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Edward G. Robinson,
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Margaret centers on a 17-year-old New York City high-school student who feels certain that she inadvertently played a role in a traffic accident that has claimed a woman's life. In her attempts to set things right she meets with opposition at every step. Torn apart with frustration, she begins emotionally brutalizing her family, her friends, her teachers, and most of all, herself. She has been confronted quite unexpectedly with a basic truth: that her youthful ideals are on a collision course against the realities and compromises of the adult world. Written by
For me it was more of a stressful experience than sitting and enjoying a movie.
The cast boasts Anna Paquin (of True Blood fame), Hollywood heavyweight Matt Damon, Jean Reno from Leon and Matthew Broderick. I've got a real soft spot for Broderick because of Election, and Ferris Bueller's Day Off is one of my favourite films, but even the presence of the righteous dude couldn't redeem this film for me. Mark Ruffalo is a favourite of mine too (Shutter Island, The Kids Are Alright, Eternal Sunshine of the Spotless Mind). Ruffalo, Damon and Broderick are scarcely in the film though.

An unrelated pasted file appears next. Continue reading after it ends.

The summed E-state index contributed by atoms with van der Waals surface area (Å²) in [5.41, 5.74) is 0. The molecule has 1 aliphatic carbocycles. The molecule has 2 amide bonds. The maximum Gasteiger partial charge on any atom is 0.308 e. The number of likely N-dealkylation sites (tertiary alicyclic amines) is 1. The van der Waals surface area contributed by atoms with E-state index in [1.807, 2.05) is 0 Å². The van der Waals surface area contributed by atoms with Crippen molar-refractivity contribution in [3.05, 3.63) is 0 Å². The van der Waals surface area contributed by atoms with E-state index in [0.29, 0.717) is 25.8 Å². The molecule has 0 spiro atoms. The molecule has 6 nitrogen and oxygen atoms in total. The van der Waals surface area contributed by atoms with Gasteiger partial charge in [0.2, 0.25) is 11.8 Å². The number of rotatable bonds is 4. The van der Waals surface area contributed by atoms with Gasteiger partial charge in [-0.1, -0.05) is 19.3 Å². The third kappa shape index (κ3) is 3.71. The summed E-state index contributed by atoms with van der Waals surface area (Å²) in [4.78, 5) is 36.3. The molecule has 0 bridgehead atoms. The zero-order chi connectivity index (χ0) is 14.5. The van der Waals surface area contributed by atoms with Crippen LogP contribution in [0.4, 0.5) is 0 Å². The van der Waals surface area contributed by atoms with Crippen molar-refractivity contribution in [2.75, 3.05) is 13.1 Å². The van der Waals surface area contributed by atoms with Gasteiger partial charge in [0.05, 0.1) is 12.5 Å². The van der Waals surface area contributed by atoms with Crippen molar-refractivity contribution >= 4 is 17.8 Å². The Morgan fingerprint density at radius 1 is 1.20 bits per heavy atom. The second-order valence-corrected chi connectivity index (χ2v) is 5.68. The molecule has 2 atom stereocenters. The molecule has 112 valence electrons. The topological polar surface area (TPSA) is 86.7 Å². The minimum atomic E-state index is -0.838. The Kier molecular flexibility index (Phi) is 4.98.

It's really all about Lisa: a hormonal teenager who seeks to satisfy her insatiable desire for conflict and drama by pestering all of the people who were involved or affected by a horrific bus accident that she witnessed. Paquin gives a powerful and convincing performance throughout so you can't really blame her for the films failure. You can't simply blame the fact that the character is especially detestable either we've seen anti-heroes and super villains time and time again in cinema, and they can be some of the most engrossing characters to watch.
The film's problem is that it focuses entirely on this high-strung, volatile, bitchy adolescent as she goes about a mundane course of day-to-day life, seeking attention and rubbing people up the wrong way. There's no real point to all this. The conclusion resolves to say nothing more than "she's probably like this because of her age and she doesn't get along with her mum" or something.
Margaret is nothing more than a character study of a stereotypically hostile, obnoxious teenager. There's no clear controlling idea, it wallows in ambiguity and the attempts to reference Shakespeare are laughably pretentious. It's too long, entirely stressful to sit through and has no real payoff at the end.
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